Posted in ageing, depression, kindness, loving kindness, managing change, mental health, positive self talk, resilience, social behaviour, wellbeing, workplace conditions

David Brent

Why shouldn’t here be a song about Slough as there are songs about New York, Paris, Chicago? There are films about the Snowy River, Paris, Seattle. Why not Slough? Why don’t North American Indians call themselves pelican names when they are happy with Sitting Bull, Hawkeye, Lone Wolf? Why can’t people have mental legs as they do a mental head? Why do we think one person is weird and another one is okay? Why shouldn’t we have songs about anything we like? The French make songs about cucumbers, run away dogs, picnics, voyeurs, cigarettes. I didn’t know what I was going to get when I went to see David Brent. I just knew I liked Ricky Gervais and what he stood for. I know he is a complex thinker and can fight effectively for animal rights. I know I liked The Office .The film is set in and around Slough, Berkshire where Ricky Gervais was born. The humour is British and I had some really good laughs throughout the film. It’s a complex film, though, and not to be given a post modern reading. You listen to the song lyrics, you know the actor is being a character you know who is then reflecting on that character. The film questions how we define normality and how we define mental illness. It clearly examines how mental illness is not a disease, it’s not an illness as such, but a person with hopes, thoughts, dreams, relationships and more than anything, feelings. A person is not this bit or that bit but a collection of traits, experiences and thoughts and is a whole . It’s a Gestalt reading of human behaviour. We are not our fatness or thinness or our job or the clothes we put on. We are all sorts of things and some of those things are transient, some of them are determined as acceptable by the norms of society. He questions political correctness, body image, language usage, content of popular culture, work place expectations. It is a film which puts everything under a lens but not in an arduous way. It’s thought provoking and it makes you wonder. If you are familiar with people with mental illness there is a lot which you can relate to. You could even be asking yourself well, maybe it’s not right to call someone that when all they are is a square peg in a round hole. Who are we to put down and judge? Where did we get the parameters from to judge them? You don’t ask yourself that, though. You look at the film and realise people are people and they are all on the road of life trying to get somewhere and trying to do their best at getting there. I really enjoyed this film and I am glad I went to see it. It will be one of my favourite films. I need to think about it some more!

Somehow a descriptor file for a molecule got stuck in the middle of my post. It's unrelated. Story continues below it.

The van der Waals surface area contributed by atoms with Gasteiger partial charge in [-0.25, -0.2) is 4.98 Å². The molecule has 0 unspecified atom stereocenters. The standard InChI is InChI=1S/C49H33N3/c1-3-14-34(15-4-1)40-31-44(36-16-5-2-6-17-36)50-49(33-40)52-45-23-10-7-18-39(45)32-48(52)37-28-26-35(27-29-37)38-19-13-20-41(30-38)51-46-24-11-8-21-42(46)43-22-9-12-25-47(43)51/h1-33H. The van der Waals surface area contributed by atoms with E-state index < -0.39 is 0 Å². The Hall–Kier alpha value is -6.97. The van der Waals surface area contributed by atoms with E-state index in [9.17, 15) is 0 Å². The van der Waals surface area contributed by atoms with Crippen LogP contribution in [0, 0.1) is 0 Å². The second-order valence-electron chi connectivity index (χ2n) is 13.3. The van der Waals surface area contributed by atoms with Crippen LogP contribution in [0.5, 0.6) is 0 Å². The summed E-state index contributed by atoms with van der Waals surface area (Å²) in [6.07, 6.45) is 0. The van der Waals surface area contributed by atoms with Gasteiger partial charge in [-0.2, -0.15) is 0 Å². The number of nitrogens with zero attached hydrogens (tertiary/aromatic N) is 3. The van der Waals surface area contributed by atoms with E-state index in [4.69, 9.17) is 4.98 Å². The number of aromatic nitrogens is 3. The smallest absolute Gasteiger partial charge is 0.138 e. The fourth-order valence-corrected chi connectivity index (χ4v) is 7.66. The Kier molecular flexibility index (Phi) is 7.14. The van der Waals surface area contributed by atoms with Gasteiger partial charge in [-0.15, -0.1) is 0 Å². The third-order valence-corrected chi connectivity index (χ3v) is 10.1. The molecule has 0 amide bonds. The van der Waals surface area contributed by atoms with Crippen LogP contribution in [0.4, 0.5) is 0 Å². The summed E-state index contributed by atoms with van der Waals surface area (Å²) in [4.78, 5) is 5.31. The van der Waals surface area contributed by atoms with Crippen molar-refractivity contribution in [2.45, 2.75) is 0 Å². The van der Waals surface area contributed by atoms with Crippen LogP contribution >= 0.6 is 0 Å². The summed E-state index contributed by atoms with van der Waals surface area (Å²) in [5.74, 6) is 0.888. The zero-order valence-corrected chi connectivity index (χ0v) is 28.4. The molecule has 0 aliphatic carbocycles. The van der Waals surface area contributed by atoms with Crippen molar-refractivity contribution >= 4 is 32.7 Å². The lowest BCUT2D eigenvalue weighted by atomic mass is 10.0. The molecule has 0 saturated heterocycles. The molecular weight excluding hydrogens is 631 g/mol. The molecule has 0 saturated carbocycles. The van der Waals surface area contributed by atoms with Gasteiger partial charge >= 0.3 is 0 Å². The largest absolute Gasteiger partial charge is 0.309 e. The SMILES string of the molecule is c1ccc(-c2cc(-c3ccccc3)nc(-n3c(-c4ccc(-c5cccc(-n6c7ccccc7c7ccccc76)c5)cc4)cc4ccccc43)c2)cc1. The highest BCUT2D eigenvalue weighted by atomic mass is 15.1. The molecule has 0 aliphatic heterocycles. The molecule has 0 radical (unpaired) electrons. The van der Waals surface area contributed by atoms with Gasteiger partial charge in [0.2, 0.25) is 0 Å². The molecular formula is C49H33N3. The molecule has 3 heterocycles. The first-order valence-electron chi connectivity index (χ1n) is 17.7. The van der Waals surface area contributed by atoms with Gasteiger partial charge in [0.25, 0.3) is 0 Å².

Posted in Australia Day, Don Ritchie, happiness, mental health, positive thinking, suicide prevention

Don Ritchie

“To my fellow Australians, never be afraid to speak to those who you feel are in need. Always remember the power of the simple smile, a helping hand, a listening ear and a kind word.”
Photo and quote: ABC News
Were it not for Don Ritchie  160 Australians would not be here. He lives opposite The Gap , a notorious place in Sydney for committing suicide. Most people don’t like to talk about it. Don has kept watch and saved so many lives. He deserves his Australia Day award because he has shown us that suicide attempts are something we CAN deal with . We CAN make a difference. We are not powerless. He has done so much more than that and the article outlines it, but given we have some very difficult times to manage with the widespread flooding in Australia , Don has shown us we can manage even the unimaginable and make a difference.